An Army National Guard officer set to testify before a House panel tomorrow will challenge U.S. Park Police officers who claim that they did not use tear gas to violently break up a crowd of peaceful protesters outside the White House on June 1.
"The Park Police liaison officer told me that the explosions were ‘stage smoke,’ and that no tear gas was being deployed against the demonstrators," Adam DeMarco, an Iraq War veteran who now serves as a major in the D.C. National Guard, wrote in advance testimony released by the House Natural Resources Committee, which plans a hearing on Park Police tactics tomorrow morning. "But I could feel irritation in my eyes and nose, and based on my previous exposure to tear gas in my training at West Point and later in my Army training, I recognized that irritation as effects consistent with CS or ‘tear gas.’"
U.S. Park Police acting Chief Gregory Monahan is also expected to testify before the panel. While it is uncertain what Monahan will say to defend his officers, DeMarco’s testimony makes clear that the police chief will be in the hot seat.
Monahan last month said Park Police officers had to respond to a violent crowd of protesters as they cleared a path for President Trump to pose for photographs outside Lafayette Square.
But DeMarco will say in his testimony that he saw no signs of aggression on the part of protesters.
"The events I witnessed at Lafayette Square on the evening of June 1 were deeply disturbing to me, and to fellow National Guardsmen," he said in his written testimony.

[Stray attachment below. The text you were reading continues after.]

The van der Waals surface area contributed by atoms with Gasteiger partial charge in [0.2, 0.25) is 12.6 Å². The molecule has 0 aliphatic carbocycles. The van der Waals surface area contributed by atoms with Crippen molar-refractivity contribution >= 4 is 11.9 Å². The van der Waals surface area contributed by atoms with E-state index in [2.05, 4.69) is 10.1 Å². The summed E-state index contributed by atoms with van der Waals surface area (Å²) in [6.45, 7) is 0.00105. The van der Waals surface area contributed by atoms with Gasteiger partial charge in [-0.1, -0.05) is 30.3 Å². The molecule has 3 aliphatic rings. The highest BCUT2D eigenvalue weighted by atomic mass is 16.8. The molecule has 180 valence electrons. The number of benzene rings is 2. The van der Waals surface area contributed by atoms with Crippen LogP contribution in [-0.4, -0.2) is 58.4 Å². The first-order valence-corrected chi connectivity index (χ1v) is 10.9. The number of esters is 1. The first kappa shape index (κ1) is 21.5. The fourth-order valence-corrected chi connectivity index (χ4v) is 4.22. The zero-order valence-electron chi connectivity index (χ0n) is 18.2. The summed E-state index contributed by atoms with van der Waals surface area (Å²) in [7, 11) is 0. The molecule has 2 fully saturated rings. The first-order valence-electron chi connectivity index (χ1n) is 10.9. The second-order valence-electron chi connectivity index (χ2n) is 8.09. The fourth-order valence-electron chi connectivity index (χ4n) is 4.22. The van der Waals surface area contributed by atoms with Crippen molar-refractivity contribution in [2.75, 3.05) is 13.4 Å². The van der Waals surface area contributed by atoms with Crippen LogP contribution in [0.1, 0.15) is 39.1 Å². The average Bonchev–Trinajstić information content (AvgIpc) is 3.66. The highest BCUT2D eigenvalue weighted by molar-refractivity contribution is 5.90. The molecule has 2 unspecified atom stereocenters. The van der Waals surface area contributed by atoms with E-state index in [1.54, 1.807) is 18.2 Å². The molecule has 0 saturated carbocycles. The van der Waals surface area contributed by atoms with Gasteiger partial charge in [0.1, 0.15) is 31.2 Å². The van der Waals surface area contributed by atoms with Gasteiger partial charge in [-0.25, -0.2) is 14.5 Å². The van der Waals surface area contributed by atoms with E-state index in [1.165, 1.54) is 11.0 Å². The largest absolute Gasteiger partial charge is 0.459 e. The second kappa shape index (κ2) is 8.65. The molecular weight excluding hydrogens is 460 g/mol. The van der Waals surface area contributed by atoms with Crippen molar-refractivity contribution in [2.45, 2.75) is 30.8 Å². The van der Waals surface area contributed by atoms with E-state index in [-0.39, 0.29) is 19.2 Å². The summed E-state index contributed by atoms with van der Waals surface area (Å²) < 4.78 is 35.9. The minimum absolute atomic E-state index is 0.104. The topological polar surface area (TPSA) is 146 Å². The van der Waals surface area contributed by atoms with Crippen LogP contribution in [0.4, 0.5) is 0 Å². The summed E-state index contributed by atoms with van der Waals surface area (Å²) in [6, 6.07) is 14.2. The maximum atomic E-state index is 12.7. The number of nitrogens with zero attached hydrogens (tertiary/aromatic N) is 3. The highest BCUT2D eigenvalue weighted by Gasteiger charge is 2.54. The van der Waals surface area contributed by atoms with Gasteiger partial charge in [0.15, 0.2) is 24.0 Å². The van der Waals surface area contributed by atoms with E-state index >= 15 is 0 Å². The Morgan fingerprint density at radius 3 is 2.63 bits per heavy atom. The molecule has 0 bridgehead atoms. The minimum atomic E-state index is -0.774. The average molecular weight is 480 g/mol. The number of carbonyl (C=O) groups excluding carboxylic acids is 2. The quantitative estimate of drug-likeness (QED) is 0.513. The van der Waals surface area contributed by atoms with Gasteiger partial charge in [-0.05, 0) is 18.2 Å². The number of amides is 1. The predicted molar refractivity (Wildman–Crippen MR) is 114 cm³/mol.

"Having served in a combat zone, and understanding how to assess threat environments, at no time did I feel threatened by the protestors or assess them to be violent. In addition, considering the principles of proportionality of force and the fundamental strategy of graduated responses specific to civil disturbance operations, it was my observation that the use of force against demonstrators in the clearing operation was an unnecessary escalation of the use of force.
"From my observation, those demonstrators — our fellow American citizens — were engaged in the peaceful expression of their First Amendment rights. Yet they were subjected to an unprovoked escalation and excessive use of force."
DeMarco concluded his testimony by quoting the late Georgia Democratic Rep. John Lewis: "When you see something that is not right, not just, not fair, you have a moral obligation to say something, to do something."
DeMarco added: "The oath I swore as a military officer, to support and defend the Constitution of the United States, is a bedrock guiding principle and, for me, constitutes an individual moral commitment and ethical instruction. It is the foundation of the trust safely placed in the Armed Forces by the American people. And it compels me to say something — and do something — about what I witnessed on June 1 at Lafayette Square."
The Natural Resources Committee, led by Democratic Rep. Raúl Grijalva of Arizona, is holding its second hearing on the Park Police’s handling of the crackdown in Lafayette Square last month.
The Park Police reassigned two of its officers after they were captured on video assaulting two Australian journalists who were covering the event on live television (Greenwire, June 4).
At the first hearing last month, Grijalva called the police actions an "indefensible attack" against protesters who were demanding justice after the Memorial Day killing of George Floyd, an unarmed Black man who died under the knee of a Minneapolis police officer (E&E Daily, June 30).
"Astonishingly, instead of honoring this collective outcry for justice, this administration answered demands to end police brutality with more police brutality," Grijalva said (Greenwire, June 4).